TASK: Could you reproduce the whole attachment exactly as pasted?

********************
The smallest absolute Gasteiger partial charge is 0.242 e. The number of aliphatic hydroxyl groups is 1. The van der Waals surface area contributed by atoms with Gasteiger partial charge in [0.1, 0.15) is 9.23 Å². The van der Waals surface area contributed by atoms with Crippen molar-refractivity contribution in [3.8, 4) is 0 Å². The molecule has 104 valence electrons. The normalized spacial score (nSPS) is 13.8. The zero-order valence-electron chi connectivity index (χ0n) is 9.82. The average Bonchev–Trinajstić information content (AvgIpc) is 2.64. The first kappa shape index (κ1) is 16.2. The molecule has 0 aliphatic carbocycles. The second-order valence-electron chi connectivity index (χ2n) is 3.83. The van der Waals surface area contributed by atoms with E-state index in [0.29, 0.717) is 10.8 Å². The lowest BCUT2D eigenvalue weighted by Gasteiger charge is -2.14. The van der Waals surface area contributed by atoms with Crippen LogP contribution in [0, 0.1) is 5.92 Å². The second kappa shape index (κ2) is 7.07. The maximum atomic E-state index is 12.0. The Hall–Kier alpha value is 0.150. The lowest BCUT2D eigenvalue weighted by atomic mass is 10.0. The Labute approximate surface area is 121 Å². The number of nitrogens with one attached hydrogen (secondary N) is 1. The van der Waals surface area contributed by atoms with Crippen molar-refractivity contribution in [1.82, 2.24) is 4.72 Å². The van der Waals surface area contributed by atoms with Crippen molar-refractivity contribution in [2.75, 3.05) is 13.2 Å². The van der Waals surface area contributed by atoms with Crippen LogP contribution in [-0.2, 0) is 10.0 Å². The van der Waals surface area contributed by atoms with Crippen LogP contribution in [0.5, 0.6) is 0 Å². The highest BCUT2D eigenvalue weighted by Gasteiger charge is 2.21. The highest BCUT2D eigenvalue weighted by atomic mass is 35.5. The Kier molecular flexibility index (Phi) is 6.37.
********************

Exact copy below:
The smallest absolute Gasteiger partial charge is 0.242 e. The number of aliphatic hydroxyl groups is 1. The van der Waals surface area contributed by atoms with Gasteiger partial charge in [0.1, 0.15) is 9.23 Å². The van der Waals surface area contributed by atoms with Crippen molar-refractivity contribution in [3.8, 4) is 0 Å². The molecule has 104 valence electrons. The normalized spacial score (nSPS) is 13.8. The zero-order valence-electron chi connectivity index (χ0n) is 9.82. The average Bonchev–Trinajstić information content (AvgIpc) is 2.64. The first kappa shape index (κ1) is 16.2. The molecule has 0 aliphatic carbocycles. The second-order valence-electron chi connectivity index (χ2n) is 3.83. The van der Waals surface area contributed by atoms with E-state index in [0.29, 0.717) is 10.8 Å². The lowest BCUT2D eigenvalue weighted by Gasteiger charge is -2.14. The van der Waals surface area contributed by atoms with Crippen LogP contribution in [0, 0.1) is 5.92 Å². The second kappa shape index (κ2) is 7.07. The maximum atomic E-state index is 12.0. The Hall–Kier alpha value is 0.150. The lowest BCUT2D eigenvalue weighted by atomic mass is 10.0. The Labute approximate surface area is 121 Å². The number of nitrogens with one attached hydrogen (secondary N) is 1. The van der Waals surface area contributed by atoms with Crippen molar-refractivity contribution in [1.82, 2.24) is 4.72 Å². The van der Waals surface area contributed by atoms with Crippen molar-refractivity contribution in [2.75, 3.05) is 13.2 Å². The van der Waals surface area contributed by atoms with Crippen LogP contribution in [-0.2, 0) is 10.0 Å². The van der Waals surface area contributed by atoms with Crippen LogP contribution in [0.5, 0.6) is 0 Å². The highest BCUT2D eigenvalue weighted by Gasteiger charge is 2.21. The highest BCUT2D eigenvalue weighted by atomic mass is 35.5. The Kier molecular flexibility index (Phi) is 6.37.